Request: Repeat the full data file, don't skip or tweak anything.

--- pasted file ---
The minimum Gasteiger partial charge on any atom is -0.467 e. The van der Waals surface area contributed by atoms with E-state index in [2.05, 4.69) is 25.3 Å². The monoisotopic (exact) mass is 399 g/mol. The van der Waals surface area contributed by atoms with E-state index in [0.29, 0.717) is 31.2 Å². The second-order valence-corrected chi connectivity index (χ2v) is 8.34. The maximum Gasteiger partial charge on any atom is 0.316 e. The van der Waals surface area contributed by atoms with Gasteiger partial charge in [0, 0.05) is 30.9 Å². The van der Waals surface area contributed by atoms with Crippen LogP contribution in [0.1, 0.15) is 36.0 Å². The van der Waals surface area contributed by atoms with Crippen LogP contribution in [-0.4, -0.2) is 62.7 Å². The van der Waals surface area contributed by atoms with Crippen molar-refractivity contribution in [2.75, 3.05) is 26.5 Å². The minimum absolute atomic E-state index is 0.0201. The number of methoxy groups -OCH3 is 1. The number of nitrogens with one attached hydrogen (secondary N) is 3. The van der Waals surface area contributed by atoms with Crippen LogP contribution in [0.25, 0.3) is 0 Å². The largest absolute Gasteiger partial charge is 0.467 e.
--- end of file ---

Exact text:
The minimum Gasteiger partial charge on any atom is -0.467 e. The van der Waals surface area contributed by atoms with E-state index in [2.05, 4.69) is 25.3 Å². The monoisotopic (exact) mass is 399 g/mol. The van der Waals surface area contributed by atoms with E-state index in [0.29, 0.717) is 31.2 Å². The second-order valence-corrected chi connectivity index (χ2v) is 8.34. The maximum Gasteiger partial charge on any atom is 0.316 e. The van der Waals surface area contributed by atoms with Gasteiger partial charge in [0, 0.05) is 30.9 Å². The van der Waals surface area contributed by atoms with Crippen LogP contribution in [0.1, 0.15) is 36.0 Å². The van der Waals surface area contributed by atoms with Crippen LogP contribution in [-0.4, -0.2) is 62.7 Å². The van der Waals surface area contributed by atoms with Crippen molar-refractivity contribution in [2.75, 3.05) is 26.5 Å². The minimum absolute atomic E-state index is 0.0201. The number of methoxy groups -OCH3 is 1. The number of nitrogens with one attached hydrogen (secondary N) is 3. The van der Waals surface area contributed by atoms with Crippen LogP contribution in [0.25, 0.3) is 0 Å². The largest absolute Gasteiger partial charge is 0.467 e.